- The Washington Times - Thursday, June 3, 2004

Q:My wife and I have been approved for 100 percent financing to purchase a home for up to $320,000.

We are looking in suburban Maryland and have been amazed at how much property values have increased.

Now that interest rates have risen, what’s going to happen to property values? I’m afraid that if we buy now, the property values will fall and my mortgage will be for more than the house value.

We don’t have any reason to think that we will relocate to another area any time soon, but it’s always possible that I could be offered a better job somewhere else. Should we continue to rent until the market cools off?

A: The Washington-area real estate market has been red hot for the past three years.

I believe in the theory of “the bigger the boom, the bigger the bust.” Housing values have shot up almost everywhere, thanks to few homes on the market and high demand.

To put it bluntly, the housing market has been out of control.

Personally, I don’t think such a market can last. Eventually, as prices continue to increase, affordability will become the spoiler, and home prices will either flatten out or begin to fall.

The recent spike in interest rates certainly doesn’t help. Only two months ago, you could find a 30-year fixed-rate loan at about 5.25 percent. Today, you’re looking at 6.25 percent or higher. That’s an additional $203 per month for a $320,000 loan.

I think your fears are certainly justified.

However, real estate is invariably a good investment over the long term. And like any other investment, it will have periods of depressed values. The timing of acquisition and sale becomes less important the longer you hold the property.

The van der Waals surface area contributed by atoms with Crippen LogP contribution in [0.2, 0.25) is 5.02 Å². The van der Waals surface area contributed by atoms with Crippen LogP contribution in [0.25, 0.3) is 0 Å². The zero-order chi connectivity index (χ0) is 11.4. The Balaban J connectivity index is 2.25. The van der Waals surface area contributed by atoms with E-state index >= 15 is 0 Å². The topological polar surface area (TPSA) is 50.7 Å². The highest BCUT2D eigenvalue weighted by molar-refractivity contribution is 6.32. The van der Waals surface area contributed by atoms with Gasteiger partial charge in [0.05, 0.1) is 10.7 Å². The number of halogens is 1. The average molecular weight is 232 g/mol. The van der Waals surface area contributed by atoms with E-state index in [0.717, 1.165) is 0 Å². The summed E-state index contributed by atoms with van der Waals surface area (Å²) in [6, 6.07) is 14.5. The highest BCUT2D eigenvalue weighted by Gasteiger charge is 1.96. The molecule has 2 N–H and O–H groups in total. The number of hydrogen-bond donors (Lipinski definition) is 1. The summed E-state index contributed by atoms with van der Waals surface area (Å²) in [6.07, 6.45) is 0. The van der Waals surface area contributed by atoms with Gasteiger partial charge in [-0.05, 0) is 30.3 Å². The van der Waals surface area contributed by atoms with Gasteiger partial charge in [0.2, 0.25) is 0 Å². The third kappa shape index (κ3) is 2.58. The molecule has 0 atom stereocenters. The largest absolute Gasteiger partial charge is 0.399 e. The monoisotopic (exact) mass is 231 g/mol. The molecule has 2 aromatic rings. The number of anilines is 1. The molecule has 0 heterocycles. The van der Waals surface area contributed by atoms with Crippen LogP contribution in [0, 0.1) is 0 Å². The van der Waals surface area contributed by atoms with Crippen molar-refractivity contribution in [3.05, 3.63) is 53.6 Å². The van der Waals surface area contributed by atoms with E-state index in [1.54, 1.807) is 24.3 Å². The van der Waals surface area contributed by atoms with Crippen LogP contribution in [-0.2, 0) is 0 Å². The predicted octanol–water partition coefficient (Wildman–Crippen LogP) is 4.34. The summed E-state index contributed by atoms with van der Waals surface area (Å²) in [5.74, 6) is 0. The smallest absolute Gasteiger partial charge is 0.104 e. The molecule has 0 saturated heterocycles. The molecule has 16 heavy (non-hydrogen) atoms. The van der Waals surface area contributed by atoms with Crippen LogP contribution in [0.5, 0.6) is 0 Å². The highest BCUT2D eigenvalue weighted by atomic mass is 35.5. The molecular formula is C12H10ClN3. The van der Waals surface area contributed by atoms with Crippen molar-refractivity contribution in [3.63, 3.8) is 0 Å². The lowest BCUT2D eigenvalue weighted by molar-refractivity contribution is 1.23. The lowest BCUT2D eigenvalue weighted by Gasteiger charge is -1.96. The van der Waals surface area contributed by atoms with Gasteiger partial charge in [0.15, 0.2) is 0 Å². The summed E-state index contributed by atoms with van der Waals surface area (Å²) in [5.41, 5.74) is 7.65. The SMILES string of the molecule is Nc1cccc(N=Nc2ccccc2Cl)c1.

But timing is crucial if you have a short holding period.

It appears from your question that it is likely that you will remain in the Washington area indefinitely, although you would be prepared to relocate if the right opportunity arises.

Here’s your downside scenario: You buy a house for $320,000 and take out a 100 percent loan, putting down nothing in cash. Interest rates continue to rise, and the bullish real estate market turns bearish. In two years, there is a surplus of houses on the market and values have declined by an average of 10 percent.

After a bit of research, you realize that you’d be lucky to sell your home for $290,000 after several months on the market. Since you put no money down, your current balance is $312,000. You realize that if you sell your home, you’d have to write a check for $22,000.

At the same time, you are offered a fabulous job in Charleston, S.C.

This could be bad. If you were to move, you would need to sell the property and take the loss, or rent it out and face a possible negative cash flow.

Now let’s be a bit more optimistic.

Most professionals expect the Washington real estate market to soften, which will certainly cause home values to flatten out. But there’s no certainty that values will drop. In fact, it’s possible that home prices in the area will continue to appreciate. No one knows for sure what’s going to happen. The only good bet is that values will increase over time.

My advice is to find the property that’s right for you and buy it. Because your plans do not definitely involve relocation, the likelihood of your remaining in the area is high.

If, on the other hand, you are offered a great opportunity that requires relocation, you will assess the situation at that time and make the proper decisions.

Henry Savage is president of PMC Mortgage in Alexandria. Reach him by

e-mail (henrysavage@pmcmortgage.com).

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